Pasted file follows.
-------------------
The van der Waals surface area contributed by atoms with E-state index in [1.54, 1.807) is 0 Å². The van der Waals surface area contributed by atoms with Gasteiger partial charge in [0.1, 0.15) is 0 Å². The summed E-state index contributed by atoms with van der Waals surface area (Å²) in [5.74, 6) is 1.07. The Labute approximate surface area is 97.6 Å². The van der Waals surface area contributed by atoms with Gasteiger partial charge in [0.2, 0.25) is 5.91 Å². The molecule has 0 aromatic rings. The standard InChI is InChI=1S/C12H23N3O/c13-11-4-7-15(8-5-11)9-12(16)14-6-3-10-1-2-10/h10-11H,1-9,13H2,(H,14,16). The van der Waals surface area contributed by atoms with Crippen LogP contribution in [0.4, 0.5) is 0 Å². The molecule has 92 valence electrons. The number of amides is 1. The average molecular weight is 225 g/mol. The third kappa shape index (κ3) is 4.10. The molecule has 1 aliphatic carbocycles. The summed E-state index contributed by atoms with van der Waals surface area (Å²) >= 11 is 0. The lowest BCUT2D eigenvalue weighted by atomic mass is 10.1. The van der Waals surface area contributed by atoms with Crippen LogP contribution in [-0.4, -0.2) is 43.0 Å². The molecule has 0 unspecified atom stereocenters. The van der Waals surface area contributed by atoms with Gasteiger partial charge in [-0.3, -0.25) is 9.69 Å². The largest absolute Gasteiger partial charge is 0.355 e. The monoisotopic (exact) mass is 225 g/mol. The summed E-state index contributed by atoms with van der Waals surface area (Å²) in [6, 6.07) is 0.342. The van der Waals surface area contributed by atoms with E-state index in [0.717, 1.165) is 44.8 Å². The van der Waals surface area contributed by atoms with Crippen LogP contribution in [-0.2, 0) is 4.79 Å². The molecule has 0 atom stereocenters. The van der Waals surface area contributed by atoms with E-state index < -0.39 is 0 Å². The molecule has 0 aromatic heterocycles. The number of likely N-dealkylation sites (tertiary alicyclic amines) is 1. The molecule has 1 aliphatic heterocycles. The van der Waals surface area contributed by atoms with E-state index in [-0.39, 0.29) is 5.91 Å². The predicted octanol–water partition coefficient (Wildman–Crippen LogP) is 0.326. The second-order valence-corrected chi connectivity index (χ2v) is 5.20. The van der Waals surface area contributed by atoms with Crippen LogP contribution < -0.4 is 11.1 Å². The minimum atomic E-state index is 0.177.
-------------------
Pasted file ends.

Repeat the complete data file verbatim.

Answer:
The van der Waals surface area contributed by atoms with E-state index in [1.54, 1.807) is 0 Å². The van der Waals surface area contributed by atoms with Gasteiger partial charge in [0.1, 0.15) is 0 Å². The summed E-state index contributed by atoms with van der Waals surface area (Å²) in [5.74, 6) is 1.07. The Labute approximate surface area is 97.6 Å². The van der Waals surface area contributed by atoms with Gasteiger partial charge in [0.2, 0.25) is 5.91 Å². The molecule has 0 aromatic rings. The standard InChI is InChI=1S/C12H23N3O/c13-11-4-7-15(8-5-11)9-12(16)14-6-3-10-1-2-10/h10-11H,1-9,13H2,(H,14,16). The van der Waals surface area contributed by atoms with Crippen LogP contribution in [0.4, 0.5) is 0 Å². The molecule has 92 valence electrons. The number of amides is 1. The average molecular weight is 225 g/mol. The third kappa shape index (κ3) is 4.10. The molecule has 1 aliphatic carbocycles. The summed E-state index contributed by atoms with van der Waals surface area (Å²) >= 11 is 0. The lowest BCUT2D eigenvalue weighted by atomic mass is 10.1. The van der Waals surface area contributed by atoms with Crippen LogP contribution in [-0.4, -0.2) is 43.0 Å². The molecule has 0 unspecified atom stereocenters. The van der Waals surface area contributed by atoms with Gasteiger partial charge in [-0.3, -0.25) is 9.69 Å². The largest absolute Gasteiger partial charge is 0.355 e. The monoisotopic (exact) mass is 225 g/mol. The summed E-state index contributed by atoms with van der Waals surface area (Å²) in [6, 6.07) is 0.342. The van der Waals surface area contributed by atoms with E-state index in [0.717, 1.165) is 44.8 Å². The van der Waals surface area contributed by atoms with Crippen LogP contribution in [-0.2, 0) is 4.79 Å². The molecule has 0 atom stereocenters. The van der Waals surface area contributed by atoms with E-state index < -0.39 is 0 Å². The molecule has 0 aromatic heterocycles. The number of likely N-dealkylation sites (tertiary alicyclic amines) is 1. The molecule has 1 aliphatic heterocycles. The van der Waals surface area contributed by atoms with E-state index in [-0.39, 0.29) is 5.91 Å². The predicted octanol–water partition coefficient (Wildman–Crippen LogP) is 0.326. The second-order valence-corrected chi connectivity index (χ2v) is 5.20. The van der Waals surface area contributed by atoms with Crippen LogP contribution < -0.4 is 11.1 Å². The minimum atomic E-state index is 0.177.